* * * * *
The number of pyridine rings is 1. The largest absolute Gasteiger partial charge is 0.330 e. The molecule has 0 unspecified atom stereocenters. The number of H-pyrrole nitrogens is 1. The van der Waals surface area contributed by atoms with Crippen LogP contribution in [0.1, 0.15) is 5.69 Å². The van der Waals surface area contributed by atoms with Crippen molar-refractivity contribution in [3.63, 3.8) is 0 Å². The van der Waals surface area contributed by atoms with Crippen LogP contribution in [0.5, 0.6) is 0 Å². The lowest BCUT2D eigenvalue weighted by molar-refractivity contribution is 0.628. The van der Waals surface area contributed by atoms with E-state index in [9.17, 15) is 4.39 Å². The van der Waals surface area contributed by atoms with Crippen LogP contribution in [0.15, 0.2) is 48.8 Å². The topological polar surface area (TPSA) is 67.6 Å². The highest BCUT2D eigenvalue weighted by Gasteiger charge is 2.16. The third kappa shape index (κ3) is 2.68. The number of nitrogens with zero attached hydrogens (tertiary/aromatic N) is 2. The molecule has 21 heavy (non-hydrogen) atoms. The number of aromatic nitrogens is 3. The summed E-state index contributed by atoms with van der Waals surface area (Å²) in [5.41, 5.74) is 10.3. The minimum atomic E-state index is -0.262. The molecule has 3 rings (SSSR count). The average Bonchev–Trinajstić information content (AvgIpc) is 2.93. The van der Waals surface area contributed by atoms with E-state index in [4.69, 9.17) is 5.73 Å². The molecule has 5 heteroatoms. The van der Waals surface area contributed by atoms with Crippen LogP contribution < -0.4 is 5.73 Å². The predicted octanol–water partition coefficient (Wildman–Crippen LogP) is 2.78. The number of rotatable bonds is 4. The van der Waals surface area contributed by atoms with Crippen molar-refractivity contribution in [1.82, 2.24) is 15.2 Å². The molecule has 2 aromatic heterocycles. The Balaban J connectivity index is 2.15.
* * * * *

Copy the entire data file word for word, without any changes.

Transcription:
The number of pyridine rings is 1. The largest absolute Gasteiger partial charge is 0.330 e. The molecule has 0 unspecified atom stereocenters. The number of H-pyrrole nitrogens is 1. The van der Waals surface area contributed by atoms with Crippen LogP contribution in [0.1, 0.15) is 5.69 Å². The van der Waals surface area contributed by atoms with Crippen molar-refractivity contribution in [3.63, 3.8) is 0 Å². The van der Waals surface area contributed by atoms with Crippen LogP contribution in [0.5, 0.6) is 0 Å². The lowest BCUT2D eigenvalue weighted by molar-refractivity contribution is 0.628. The van der Waals surface area contributed by atoms with E-state index in [9.17, 15) is 4.39 Å². The van der Waals surface area contributed by atoms with Crippen LogP contribution in [0.15, 0.2) is 48.8 Å². The topological polar surface area (TPSA) is 67.6 Å². The highest BCUT2D eigenvalue weighted by Gasteiger charge is 2.16. The third kappa shape index (κ3) is 2.68. The number of nitrogens with zero attached hydrogens (tertiary/aromatic N) is 2. The molecule has 21 heavy (non-hydrogen) atoms. The number of aromatic nitrogens is 3. The summed E-state index contributed by atoms with van der Waals surface area (Å²) in [5.41, 5.74) is 10.3. The minimum atomic E-state index is -0.262. The molecule has 3 rings (SSSR count). The average Bonchev–Trinajstić information content (AvgIpc) is 2.93. The van der Waals surface area contributed by atoms with E-state index in [4.69, 9.17) is 5.73 Å². The molecule has 5 heteroatoms. The van der Waals surface area contributed by atoms with Crippen LogP contribution < -0.4 is 5.73 Å². The predicted octanol–water partition coefficient (Wildman–Crippen LogP) is 2.78. The number of rotatable bonds is 4. The van der Waals surface area contributed by atoms with Crippen molar-refractivity contribution in [1.82, 2.24) is 15.2 Å². The molecule has 2 aromatic heterocycles. The Balaban J connectivity index is 2.15.